A questionnaire is the mainstay of survey research, used most often to gather information from large numbers of individuals. The questionnaire contains questions (or items) administered online or through the mail that have been standardized to mean the same thing to everyone so that responses can be compared to one another.
It’s always best, of course, to generate a plan to direct questionnaire design and implementation. Points to include in the plan include available resources, outcomes, indicators demonstrating outcome success, sources of information, methods used to gather information, and points at which the information will be gathered. Plans to pilot test the questionnaire should also be an integral part of the plan.
Two types of information are often collected. Quantitative information is best gathered using questionnaires, yielding the summary of large amounts of data and generalizations based on statistical projections.
Qualitative information is gathered from a thorough investigation of issues, using multiple methods, including observations, interviews, focus groups, key informants and journals to ultimately tell a story.
The richest results often combine quantitative and qualitative approaches. Regardless of which approach is used, the following questions are useful in thinking about the process of questionnaire design and implementation:
- Why are we gathering this feedback? What do we want to know? When do we need the information?
- Are stated goals observable and measurable?
- Do we have the time, resources and expertise in-house to gather this feedback or do we need to work with a survey research consulting firm?
- What have colleagues in other organizations done?
- With whom should we consult during the planning process (e.g., survey research consultant, statistician)?
- Who should we include in the sample? How will the sample be selected? How many people do we need to reach?
- Is updated contact information available for the sample?
- Do people in the sample speak English? If not, should the questionnaire be translated into other languages?
- What does the target population already know about the topic of the research? Will they be able to answer questions accurately?
- Are there any geographic limitations?
- Will respondents need to consult records when responding to the questionnaire?
- Can false respondents be avoided (that is, someone other than the invited respondent completing the questionnaire)? Is the person at the computer really who they say they are?
- When and how will data be collected? By whom?
- What will be done with the data? How will the data be used?
- Will multiple methods be used to gather feedback? Do such instruments exist or must they be developed?
- How will we ensure validity and reliability of questionnaire items and instruments?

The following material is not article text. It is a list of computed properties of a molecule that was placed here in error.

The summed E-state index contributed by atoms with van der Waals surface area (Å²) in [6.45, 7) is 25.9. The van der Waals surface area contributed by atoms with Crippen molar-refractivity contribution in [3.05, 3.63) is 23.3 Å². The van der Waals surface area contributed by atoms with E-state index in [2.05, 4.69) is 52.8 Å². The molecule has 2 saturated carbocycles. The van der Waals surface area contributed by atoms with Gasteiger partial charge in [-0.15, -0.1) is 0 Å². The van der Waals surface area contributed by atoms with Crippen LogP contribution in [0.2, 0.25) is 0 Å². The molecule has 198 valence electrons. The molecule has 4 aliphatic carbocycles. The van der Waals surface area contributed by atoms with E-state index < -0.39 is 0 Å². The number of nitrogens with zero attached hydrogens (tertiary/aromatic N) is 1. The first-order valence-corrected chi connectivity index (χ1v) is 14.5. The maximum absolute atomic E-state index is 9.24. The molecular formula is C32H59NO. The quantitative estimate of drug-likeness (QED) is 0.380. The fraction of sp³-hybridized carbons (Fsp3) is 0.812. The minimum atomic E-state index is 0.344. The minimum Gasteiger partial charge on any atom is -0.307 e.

- Who will analyze the data? At what point(s) in the process will data be analyzed?
- How will data be analyzed?
- How will data be displayed and disseminated (e.g., narrative, charts, tables, graphs, hard copy, CD, diskette, web)?
- How will the information be reported? What reports must be written? For whom?
- Are questionnaires and associated materials available in alternative formats for (e.g., large print, Braille, audiotape, videotape, tactile, sign language interpreter, language translator) for people with disabilities?
Respondents to questionnaires represent many cultures and populations; not everyone will speak English and some members of the sample will have a disability. People may be, but not limited to, color blind or have impaired physical strength, range of motion, sensory, mobility, cognition, vision, speech or hearing.
Some of the laws governing accessible practice include the following:
- Technology Related Assistance for Individuals with Disabilities Act of 1988
- the Americans with Disabilities Act of 1990
- Section 255 of the Telecommunications Act of 1996
- Section 508 of the Rehabilitation Act, as amended in 1998
The legal standards in Section 508 and Section 255 state that the following shall be accessible if ”readily achievable”, that is if the entity can be made accessible without much difficulty or expense. This includes, for example, software applications and operating systems, web-based intranet and internet information, video and multimedia products, desktop and portable computers.
Technical standards in Section 508 state that “Applications shall not override user selected contrast and color selections and other individual display attributes.” If applications are not accessible, then they must be, at the very least, compatible with “existing peripheral devices and specialized customer equipment commonly used by people with disabilities” (i.e., assistive technology) (Section 255).
Designing and implementing research questionnaires is both an art and a science. Let NBRI orchestrate the process for your organization. Contact NBRI now at 800-756-6168.
Terrie Nolinske, Ph.D.
National Business Research Institute